I often get asked what method I use to press and dry my flowers, so I thought it would be helpful to write up a tutorial and share a few little tips and tricks that I’ve learned along the way.
I use a giant vintage dictionary I found while thrifting one day. It works great and I love the nostalgia of pretty old books, but you can also follow the steps below using a flower press.
One tip I learned is to make sure that you are either able to press your flowers very soon after picking or are prepared to put them in water to keep them from wilting. If they wilt, the petals wont press in a nice shape.
Once you have gathered the flowers you would like to press lay them out next to the book or flower press you plan to dry them in. I like to press my flowers between wax or parchment paper. This prevents the moisture that is released from the flowers as they dry from seeping into the book pages (or cardboard if using a press). This can be problematic when you go to retrieve your dried flowers because they can stick to the pages of the book and break apart when you go to remove them. The wax paper is not porous, so it prevents this from happening.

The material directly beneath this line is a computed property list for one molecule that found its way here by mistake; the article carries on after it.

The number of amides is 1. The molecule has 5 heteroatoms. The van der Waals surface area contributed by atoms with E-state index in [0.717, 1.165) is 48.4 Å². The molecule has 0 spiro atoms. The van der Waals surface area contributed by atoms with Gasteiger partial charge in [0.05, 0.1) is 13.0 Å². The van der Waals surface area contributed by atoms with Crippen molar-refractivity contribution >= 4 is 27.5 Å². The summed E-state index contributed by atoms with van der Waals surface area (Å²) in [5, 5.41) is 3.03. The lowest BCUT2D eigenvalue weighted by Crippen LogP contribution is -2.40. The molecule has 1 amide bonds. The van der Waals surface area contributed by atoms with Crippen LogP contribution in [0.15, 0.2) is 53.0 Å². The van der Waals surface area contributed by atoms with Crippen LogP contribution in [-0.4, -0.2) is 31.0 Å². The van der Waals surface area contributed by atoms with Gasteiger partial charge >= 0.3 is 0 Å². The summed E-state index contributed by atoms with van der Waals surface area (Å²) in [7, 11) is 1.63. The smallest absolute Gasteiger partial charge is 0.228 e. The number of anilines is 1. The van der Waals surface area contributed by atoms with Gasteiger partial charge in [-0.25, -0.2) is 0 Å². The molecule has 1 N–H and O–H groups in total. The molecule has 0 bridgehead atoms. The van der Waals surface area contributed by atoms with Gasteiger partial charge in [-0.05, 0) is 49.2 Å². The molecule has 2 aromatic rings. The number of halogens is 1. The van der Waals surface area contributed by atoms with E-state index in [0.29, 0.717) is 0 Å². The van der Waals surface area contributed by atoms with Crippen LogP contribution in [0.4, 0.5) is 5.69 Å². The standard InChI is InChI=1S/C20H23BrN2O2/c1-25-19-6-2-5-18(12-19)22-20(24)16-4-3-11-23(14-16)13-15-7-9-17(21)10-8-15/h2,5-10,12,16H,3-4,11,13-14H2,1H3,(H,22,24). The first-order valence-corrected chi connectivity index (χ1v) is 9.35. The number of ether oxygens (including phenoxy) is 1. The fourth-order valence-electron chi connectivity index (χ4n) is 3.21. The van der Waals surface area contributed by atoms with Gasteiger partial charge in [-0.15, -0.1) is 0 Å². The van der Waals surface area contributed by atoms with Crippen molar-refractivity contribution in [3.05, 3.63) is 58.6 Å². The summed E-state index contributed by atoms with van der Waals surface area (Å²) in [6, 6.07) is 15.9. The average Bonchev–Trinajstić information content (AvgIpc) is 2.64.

Be sure to place your flowers in the position you want it to be pressed. For example, if you want the face of the flower flat (a portrait angle) be sure to clip it off close to the head of the flower and lay it face down. Conversely, if you’d like more of a profile shape of the flower lay it on its side.
Once you arrange the flowers how you would like them to be when dried and pressed, carefully close the book. If your book isn’t particularly big or heavy you can stack a few other books or weighty objects on top of it. Be sure to leave your book in a flat position so the flowers don’t shift around.
This final step may be the hardest: wait! Depending on the season and temperature in your home you should wait a minimum of 10-14 days to let your flowers thoroughly dry out. After about 10 days you can check and see how your flowers look. They should retain their pressed shape and feel dry. The color will have most likely faded a bit but should still be vibrant.
Once your flowers are dry you can use them in so many fun crafts such as candle making, cell phone cover décor, resin jewelry, diy floating frame, etc.
Thanks so much for visiting, let me know if you have any other questions or tips and tricks of your own!
Happy Creating - Whitney